New Mexico Defamation Definition
Defamation is the communication, of a false, harmful, negligent statement that damages the reputation of an individual, business, product, group, or nation.
Statutes for libel and slander can be found in the 2011 New Mexico Code, sections 41-7-1 through 41-7-6. A plaintiff must prove the defendant communicated a false statement of fact to a third-party.
In section 30-11-1 of the New Mexico Code, libel is considered “making, writing, publishing, selling, or circulating without good motives and justifiable ends, any false and malicious statement which affects the reputation, business, or occupation of another. In addition, statement that expose parties to hatred, contempt, ridicule, degradation, or disgrace may be considered defamatory.
Slander v. Libel
The two subgroups of defamation are slander and libel. Slander is spoken defamation; libel is written or graphical defamation.
For a statement to be deemed defamatory it must be a false statement of fact; opinions aren’t slanderous or libelous. Moreover, under New Mexico defamation standards, perception matters. If a statement can be reasonably interpreted as a false statement of fact, instead of an opinion, the statement can be ruled defamatory. (In other words, qualifying a statement with “IMO” or “In my opinion” isn’t an effective shield if it’s followed by an untrue accusation.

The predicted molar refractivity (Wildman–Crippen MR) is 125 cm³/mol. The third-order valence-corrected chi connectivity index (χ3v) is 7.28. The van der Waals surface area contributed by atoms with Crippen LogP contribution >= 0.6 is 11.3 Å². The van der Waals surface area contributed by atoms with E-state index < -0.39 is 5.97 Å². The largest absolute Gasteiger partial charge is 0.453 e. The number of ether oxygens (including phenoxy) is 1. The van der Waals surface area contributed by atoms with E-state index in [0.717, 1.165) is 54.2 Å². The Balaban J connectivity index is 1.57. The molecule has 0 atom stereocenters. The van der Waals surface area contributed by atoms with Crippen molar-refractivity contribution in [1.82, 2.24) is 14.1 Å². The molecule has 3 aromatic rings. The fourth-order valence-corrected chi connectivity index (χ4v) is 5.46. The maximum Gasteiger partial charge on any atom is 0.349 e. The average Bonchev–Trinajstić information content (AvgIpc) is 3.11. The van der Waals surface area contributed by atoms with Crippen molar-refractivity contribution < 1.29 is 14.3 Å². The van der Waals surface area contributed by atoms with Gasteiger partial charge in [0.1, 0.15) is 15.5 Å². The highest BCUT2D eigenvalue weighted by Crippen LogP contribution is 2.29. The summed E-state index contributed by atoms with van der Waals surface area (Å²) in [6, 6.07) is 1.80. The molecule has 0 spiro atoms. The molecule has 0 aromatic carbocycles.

There are several defenses to slander and libel, the biggest being “truth.” As repulsive as a statement may be, if it is true, then it is not defamation.
Small Mistakes Usually Don’t Qualify As Defamation
Because of residents’ “right to make a complaint to the ‘conscience of the state,'” Under New Mexico defamation laws, small inaccuracies don’t amount to slander or libel.
Under New Mexico law, a former employee can establish a defamation claim against a former employer by proving:
- The employer communicated the defamatory statement to someone other than the employee;
- The communicated statement contained inaccurate facts;
- The communication was about the employee;
- The statement of fact was false;
- The statement was indeed defamatory;
- The persons receiving the communication understood it to be defamatory;
- The defendant was aware that the communicated statements were false, failed to recognize it as false through negligence, or acted with malicious intent;
- The communication was injurious to the employee’s reputation;
- The employer abused the privilege to publish the communication in question.
Every New Mexico defamation case differs and presents its own unique defenses. That said, certain justifications are frequently used in slander and libel lawsuits.
- Fair Comment
- Section 230 of the CDA
- Statement Not Harmful
- Reasonable Comment / Opinion